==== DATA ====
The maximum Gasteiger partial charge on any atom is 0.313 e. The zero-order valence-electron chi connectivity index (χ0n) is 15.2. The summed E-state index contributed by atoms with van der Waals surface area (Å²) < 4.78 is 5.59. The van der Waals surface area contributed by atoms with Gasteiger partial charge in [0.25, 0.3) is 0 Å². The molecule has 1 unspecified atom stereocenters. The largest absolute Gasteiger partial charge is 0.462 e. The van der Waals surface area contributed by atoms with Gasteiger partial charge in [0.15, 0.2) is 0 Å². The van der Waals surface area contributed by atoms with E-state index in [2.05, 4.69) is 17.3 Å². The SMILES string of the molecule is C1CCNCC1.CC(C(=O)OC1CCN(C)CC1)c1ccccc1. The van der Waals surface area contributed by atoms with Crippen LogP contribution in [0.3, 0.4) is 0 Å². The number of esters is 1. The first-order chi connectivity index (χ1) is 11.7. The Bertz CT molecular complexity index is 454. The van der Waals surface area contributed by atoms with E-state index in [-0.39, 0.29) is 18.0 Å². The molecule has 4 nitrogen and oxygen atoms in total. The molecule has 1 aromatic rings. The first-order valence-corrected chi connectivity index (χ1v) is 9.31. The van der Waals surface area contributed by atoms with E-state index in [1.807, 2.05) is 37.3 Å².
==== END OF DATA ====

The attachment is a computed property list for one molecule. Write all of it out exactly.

The maximum Gasteiger partial charge on any atom is 0.313 e. The zero-order valence-electron chi connectivity index (χ0n) is 15.2. The summed E-state index contributed by atoms with van der Waals surface area (Å²) < 4.78 is 5.59. The van der Waals surface area contributed by atoms with Gasteiger partial charge in [0.25, 0.3) is 0 Å². The molecule has 1 unspecified atom stereocenters. The largest absolute Gasteiger partial charge is 0.462 e. The van der Waals surface area contributed by atoms with Gasteiger partial charge in [0.15, 0.2) is 0 Å². The van der Waals surface area contributed by atoms with E-state index in [2.05, 4.69) is 17.3 Å². The SMILES string of the molecule is C1CCNCC1.CC(C(=O)OC1CCN(C)CC1)c1ccccc1. The van der Waals surface area contributed by atoms with Crippen LogP contribution in [0.3, 0.4) is 0 Å². The number of esters is 1. The first-order chi connectivity index (χ1) is 11.7. The Bertz CT molecular complexity index is 454. The van der Waals surface area contributed by atoms with E-state index in [-0.39, 0.29) is 18.0 Å². The molecule has 4 nitrogen and oxygen atoms in total. The molecule has 1 aromatic rings. The first-order valence-corrected chi connectivity index (χ1v) is 9.31. The van der Waals surface area contributed by atoms with E-state index in [1.807, 2.05) is 37.3 Å².